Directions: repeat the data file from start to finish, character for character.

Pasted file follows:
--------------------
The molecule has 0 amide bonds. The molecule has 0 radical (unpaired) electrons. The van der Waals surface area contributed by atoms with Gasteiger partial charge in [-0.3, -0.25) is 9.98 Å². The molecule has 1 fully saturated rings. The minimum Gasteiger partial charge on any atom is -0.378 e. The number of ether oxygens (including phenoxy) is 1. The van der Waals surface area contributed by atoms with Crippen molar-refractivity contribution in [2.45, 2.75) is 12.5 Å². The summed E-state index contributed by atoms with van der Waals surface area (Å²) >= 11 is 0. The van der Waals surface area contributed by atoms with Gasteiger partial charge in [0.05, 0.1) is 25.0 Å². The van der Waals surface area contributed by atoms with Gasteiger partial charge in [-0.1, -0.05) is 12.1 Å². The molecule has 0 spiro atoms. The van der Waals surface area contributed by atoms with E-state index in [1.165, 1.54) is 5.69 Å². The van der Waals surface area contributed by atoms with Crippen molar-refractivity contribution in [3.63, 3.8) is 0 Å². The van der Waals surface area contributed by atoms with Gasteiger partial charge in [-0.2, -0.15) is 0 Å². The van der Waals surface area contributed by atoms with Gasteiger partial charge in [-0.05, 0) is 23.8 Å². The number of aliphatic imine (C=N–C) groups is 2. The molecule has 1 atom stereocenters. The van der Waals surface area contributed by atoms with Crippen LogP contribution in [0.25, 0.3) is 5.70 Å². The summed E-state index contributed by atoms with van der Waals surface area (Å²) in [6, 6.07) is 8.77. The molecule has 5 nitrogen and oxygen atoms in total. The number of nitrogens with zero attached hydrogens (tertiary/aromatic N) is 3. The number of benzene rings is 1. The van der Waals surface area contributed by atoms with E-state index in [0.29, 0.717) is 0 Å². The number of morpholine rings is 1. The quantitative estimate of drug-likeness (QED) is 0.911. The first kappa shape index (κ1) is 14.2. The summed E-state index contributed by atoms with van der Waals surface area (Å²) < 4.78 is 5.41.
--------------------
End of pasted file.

The molecule has 0 amide bonds. The molecule has 0 radical (unpaired) electrons. The van der Waals surface area contributed by atoms with Gasteiger partial charge in [-0.3, -0.25) is 9.98 Å². The molecule has 1 fully saturated rings. The minimum Gasteiger partial charge on any atom is -0.378 e. The number of ether oxygens (including phenoxy) is 1. The van der Waals surface area contributed by atoms with Crippen molar-refractivity contribution in [2.45, 2.75) is 12.5 Å². The summed E-state index contributed by atoms with van der Waals surface area (Å²) >= 11 is 0. The van der Waals surface area contributed by atoms with Gasteiger partial charge in [0.05, 0.1) is 25.0 Å². The van der Waals surface area contributed by atoms with Gasteiger partial charge in [-0.1, -0.05) is 12.1 Å². The molecule has 0 spiro atoms. The van der Waals surface area contributed by atoms with E-state index in [1.165, 1.54) is 5.69 Å². The van der Waals surface area contributed by atoms with Crippen molar-refractivity contribution in [3.63, 3.8) is 0 Å². The van der Waals surface area contributed by atoms with Gasteiger partial charge in [-0.2, -0.15) is 0 Å². The van der Waals surface area contributed by atoms with Gasteiger partial charge in [-0.05, 0) is 23.8 Å². The number of aliphatic imine (C=N–C) groups is 2. The molecule has 1 atom stereocenters. The van der Waals surface area contributed by atoms with Crippen LogP contribution in [0.25, 0.3) is 5.70 Å². The summed E-state index contributed by atoms with van der Waals surface area (Å²) in [6, 6.07) is 8.77. The molecule has 5 nitrogen and oxygen atoms in total. The number of nitrogens with zero attached hydrogens (tertiary/aromatic N) is 3. The number of benzene rings is 1. The van der Waals surface area contributed by atoms with E-state index in [0.29, 0.717) is 0 Å². The number of morpholine rings is 1. The quantitative estimate of drug-likeness (QED) is 0.911. The first kappa shape index (κ1) is 14.2. The summed E-state index contributed by atoms with van der Waals surface area (Å²) < 4.78 is 5.41.